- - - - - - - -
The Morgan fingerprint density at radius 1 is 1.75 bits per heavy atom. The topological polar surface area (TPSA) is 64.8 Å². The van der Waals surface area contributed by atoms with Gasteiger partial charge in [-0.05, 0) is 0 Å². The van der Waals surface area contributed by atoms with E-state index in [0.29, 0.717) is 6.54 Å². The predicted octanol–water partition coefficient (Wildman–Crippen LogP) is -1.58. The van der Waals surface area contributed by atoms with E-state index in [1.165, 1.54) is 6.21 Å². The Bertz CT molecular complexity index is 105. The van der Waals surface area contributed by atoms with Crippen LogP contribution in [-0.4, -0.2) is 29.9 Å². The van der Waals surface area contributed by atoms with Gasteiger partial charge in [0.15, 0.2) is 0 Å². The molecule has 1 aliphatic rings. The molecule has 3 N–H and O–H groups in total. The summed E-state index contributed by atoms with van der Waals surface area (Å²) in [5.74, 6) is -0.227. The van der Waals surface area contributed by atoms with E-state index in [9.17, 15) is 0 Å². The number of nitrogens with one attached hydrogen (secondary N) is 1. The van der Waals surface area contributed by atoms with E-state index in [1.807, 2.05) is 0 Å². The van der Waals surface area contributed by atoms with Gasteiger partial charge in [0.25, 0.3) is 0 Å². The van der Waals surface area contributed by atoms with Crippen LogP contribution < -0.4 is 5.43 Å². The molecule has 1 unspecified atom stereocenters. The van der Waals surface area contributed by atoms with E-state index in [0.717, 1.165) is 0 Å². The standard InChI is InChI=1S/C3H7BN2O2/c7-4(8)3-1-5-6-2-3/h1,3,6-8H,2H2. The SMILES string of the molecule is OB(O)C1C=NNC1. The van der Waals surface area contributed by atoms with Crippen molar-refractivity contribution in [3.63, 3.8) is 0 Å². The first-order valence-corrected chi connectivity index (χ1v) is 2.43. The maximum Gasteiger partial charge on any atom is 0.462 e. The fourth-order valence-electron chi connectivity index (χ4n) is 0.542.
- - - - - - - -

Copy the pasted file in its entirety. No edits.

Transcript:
The Morgan fingerprint density at radius 1 is 1.75 bits per heavy atom. The topological polar surface area (TPSA) is 64.8 Å². The van der Waals surface area contributed by atoms with Gasteiger partial charge in [-0.05, 0) is 0 Å². The van der Waals surface area contributed by atoms with E-state index in [0.29, 0.717) is 6.54 Å². The predicted octanol–water partition coefficient (Wildman–Crippen LogP) is -1.58. The van der Waals surface area contributed by atoms with E-state index in [1.165, 1.54) is 6.21 Å². The Bertz CT molecular complexity index is 105. The van der Waals surface area contributed by atoms with Crippen LogP contribution in [-0.4, -0.2) is 29.9 Å². The van der Waals surface area contributed by atoms with Gasteiger partial charge in [0.15, 0.2) is 0 Å². The molecule has 1 aliphatic rings. The molecule has 3 N–H and O–H groups in total. The summed E-state index contributed by atoms with van der Waals surface area (Å²) in [5.74, 6) is -0.227. The van der Waals surface area contributed by atoms with E-state index in [9.17, 15) is 0 Å². The number of nitrogens with one attached hydrogen (secondary N) is 1. The van der Waals surface area contributed by atoms with E-state index in [1.807, 2.05) is 0 Å². The van der Waals surface area contributed by atoms with Gasteiger partial charge in [0.25, 0.3) is 0 Å². The van der Waals surface area contributed by atoms with Crippen LogP contribution < -0.4 is 5.43 Å². The molecule has 1 unspecified atom stereocenters. The van der Waals surface area contributed by atoms with E-state index in [0.717, 1.165) is 0 Å². The standard InChI is InChI=1S/C3H7BN2O2/c7-4(8)3-1-5-6-2-3/h1,3,6-8H,2H2. The SMILES string of the molecule is OB(O)C1C=NNC1. The van der Waals surface area contributed by atoms with Crippen molar-refractivity contribution in [3.63, 3.8) is 0 Å². The first-order valence-corrected chi connectivity index (χ1v) is 2.43. The maximum Gasteiger partial charge on any atom is 0.462 e. The fourth-order valence-electron chi connectivity index (χ4n) is 0.542.